We have argued from the start that Erdoğan misread the political events taking place in Libya and came up with his confusing rhetoric on these events as a result. Part of his rhetoric has been angry anti-Western outbursts cautioning the United States and Europe not to send ground forces to Libya, following the resumption of the air operation against Gadhafi.
It seems now that he misread the military situation as well and did not factor in the possibility that the West would not send ground forces since the Libya opposition would suffice once the playing field was leveled with the intervention against Gadhafi’s forces from the air.
The legality of this blatant involvement on behalf of the opposition by the international coalition is of course questionable since United Nations Security Council Resolution 1973 only mandates the protection of civilians. But we are faced here with an inevitable “fait accompli” that Ankara is not in a position to complain about too vocally, mainly due to the behavior of Gadhafi.
Libya is only one example showing how the ruling Justice and Development Party, or AKP, government has had to revise its policies vis-à-vis the region in the face of fast-moving developments. It is clear that the situation in Bahrain, which points increasingly to a regional cold war between Iran and Saudi Arabia based on religious sectarian lines, will inevitably have the same effect on Ankara.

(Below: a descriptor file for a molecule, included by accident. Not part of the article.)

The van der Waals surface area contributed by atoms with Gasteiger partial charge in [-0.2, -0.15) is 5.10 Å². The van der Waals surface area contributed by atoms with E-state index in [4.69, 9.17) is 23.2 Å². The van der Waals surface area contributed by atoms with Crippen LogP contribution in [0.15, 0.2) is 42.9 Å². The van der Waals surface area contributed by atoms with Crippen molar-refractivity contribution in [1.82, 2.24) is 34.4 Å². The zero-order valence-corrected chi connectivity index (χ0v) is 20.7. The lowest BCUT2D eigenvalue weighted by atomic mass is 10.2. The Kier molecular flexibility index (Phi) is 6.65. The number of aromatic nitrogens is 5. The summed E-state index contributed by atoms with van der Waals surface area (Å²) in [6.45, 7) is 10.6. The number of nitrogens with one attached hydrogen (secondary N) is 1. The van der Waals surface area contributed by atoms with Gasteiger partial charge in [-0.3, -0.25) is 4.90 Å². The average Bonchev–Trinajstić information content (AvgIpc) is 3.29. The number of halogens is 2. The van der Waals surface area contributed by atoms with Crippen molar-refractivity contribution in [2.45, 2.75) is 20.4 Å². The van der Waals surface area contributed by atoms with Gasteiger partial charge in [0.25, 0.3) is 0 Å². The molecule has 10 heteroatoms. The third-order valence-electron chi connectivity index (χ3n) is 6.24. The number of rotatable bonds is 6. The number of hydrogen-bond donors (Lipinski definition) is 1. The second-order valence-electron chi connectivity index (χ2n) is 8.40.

The rapidly emerging situation in Syria is another case in point, and one that is being followed with serious trepidation in Ankara given that this country borders Turkey. The fact that Ankara has been developing very warm ties with President Bashar al-Assad is of course fueling concerns since it is not clear who Ankara’s interlocutor in Syria will be if al-Assad and his regime are to go.
There is also some irony in the fact that the much-lauded lifting of visa requirements between Turkey and Syria may end up making life easier for Syrian refugees fleeing that country if the situation gets really out of hand and violence spreads across the country.
The short of all this is that while Ankara’s policies toward the countries presently in turmoil were predicated on cooperating with the status quo, the ground has now shifted seriously. In the meantime it has been seen that channeling the new social dynamics that have emerged in North Africa and the Middle East in a direction that Ankara desires is beyond Turkey’s capabilities.
It is also clear when looked at from the present vantage point that it will take a long time for the necessary political and economic infrastructure in North Africa and the Middle East to emerge in a way that allows Davutoğlu’s dream for the region to be reenergized.
This leaves Turkey little choice but to make sure it remains anchored in the West if it is to serve its strategic security and economic interests. This will also require the government to explain to a Turkish public that has gone off the European Union, that while there are many who oppose Turkey in Europe, there are also influential countries and leaders who do not, and believe instead that Turkey must remain in the European fold.
As historic developments continue apace in the Arab world, providing a lot of uncertainty for the future, more attention to Turkey’s ties with the West may be one of the positive things to come out of all this.
The bottom line, however, is that it takes two to tango so there is some responsibility that befalls Europe here also, because it too faces uncertainties vis-à-vis developments in a geography of vital concern to it.